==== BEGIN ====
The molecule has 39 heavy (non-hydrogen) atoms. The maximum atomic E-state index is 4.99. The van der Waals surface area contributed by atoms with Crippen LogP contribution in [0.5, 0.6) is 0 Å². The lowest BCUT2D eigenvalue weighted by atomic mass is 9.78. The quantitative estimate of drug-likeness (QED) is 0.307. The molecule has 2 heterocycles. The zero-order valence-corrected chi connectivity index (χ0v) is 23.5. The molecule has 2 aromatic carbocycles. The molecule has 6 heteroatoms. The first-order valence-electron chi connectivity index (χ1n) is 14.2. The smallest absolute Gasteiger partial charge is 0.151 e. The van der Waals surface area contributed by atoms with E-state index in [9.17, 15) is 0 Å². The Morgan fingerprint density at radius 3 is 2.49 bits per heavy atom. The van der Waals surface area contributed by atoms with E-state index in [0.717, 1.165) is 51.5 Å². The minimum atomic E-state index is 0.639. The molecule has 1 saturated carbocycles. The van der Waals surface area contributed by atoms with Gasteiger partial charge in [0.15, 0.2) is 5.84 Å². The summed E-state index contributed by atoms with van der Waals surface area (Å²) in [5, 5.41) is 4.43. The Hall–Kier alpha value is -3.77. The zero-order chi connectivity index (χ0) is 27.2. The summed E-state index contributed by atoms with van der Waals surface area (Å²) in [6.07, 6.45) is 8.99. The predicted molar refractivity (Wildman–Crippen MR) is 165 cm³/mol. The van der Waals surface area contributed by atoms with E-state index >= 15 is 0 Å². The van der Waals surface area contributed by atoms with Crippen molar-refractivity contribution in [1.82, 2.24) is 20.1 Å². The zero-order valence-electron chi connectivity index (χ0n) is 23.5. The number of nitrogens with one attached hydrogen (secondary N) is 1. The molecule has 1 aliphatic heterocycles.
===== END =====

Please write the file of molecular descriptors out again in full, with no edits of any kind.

The molecule has 39 heavy (non-hydrogen) atoms. The maximum atomic E-state index is 4.99. The van der Waals surface area contributed by atoms with Crippen LogP contribution in [0.5, 0.6) is 0 Å². The lowest BCUT2D eigenvalue weighted by atomic mass is 9.78. The quantitative estimate of drug-likeness (QED) is 0.307. The molecule has 2 heterocycles. The zero-order valence-corrected chi connectivity index (χ0v) is 23.5. The molecule has 2 aromatic carbocycles. The molecule has 6 heteroatoms. The first-order valence-electron chi connectivity index (χ1n) is 14.2. The smallest absolute Gasteiger partial charge is 0.151 e. The van der Waals surface area contributed by atoms with E-state index in [9.17, 15) is 0 Å². The Morgan fingerprint density at radius 3 is 2.49 bits per heavy atom. The van der Waals surface area contributed by atoms with E-state index in [0.717, 1.165) is 51.5 Å². The minimum atomic E-state index is 0.639. The molecule has 1 saturated carbocycles. The van der Waals surface area contributed by atoms with Gasteiger partial charge in [0.15, 0.2) is 5.84 Å². The summed E-state index contributed by atoms with van der Waals surface area (Å²) in [5, 5.41) is 4.43. The Hall–Kier alpha value is -3.77. The zero-order chi connectivity index (χ0) is 27.2. The summed E-state index contributed by atoms with van der Waals surface area (Å²) in [6.07, 6.45) is 8.99. The predicted molar refractivity (Wildman–Crippen MR) is 165 cm³/mol. The van der Waals surface area contributed by atoms with E-state index >= 15 is 0 Å². The van der Waals surface area contributed by atoms with Crippen molar-refractivity contribution in [1.82, 2.24) is 20.1 Å². The zero-order valence-electron chi connectivity index (χ0n) is 23.5. The number of nitrogens with one attached hydrogen (secondary N) is 1. The molecule has 1 aliphatic heterocycles.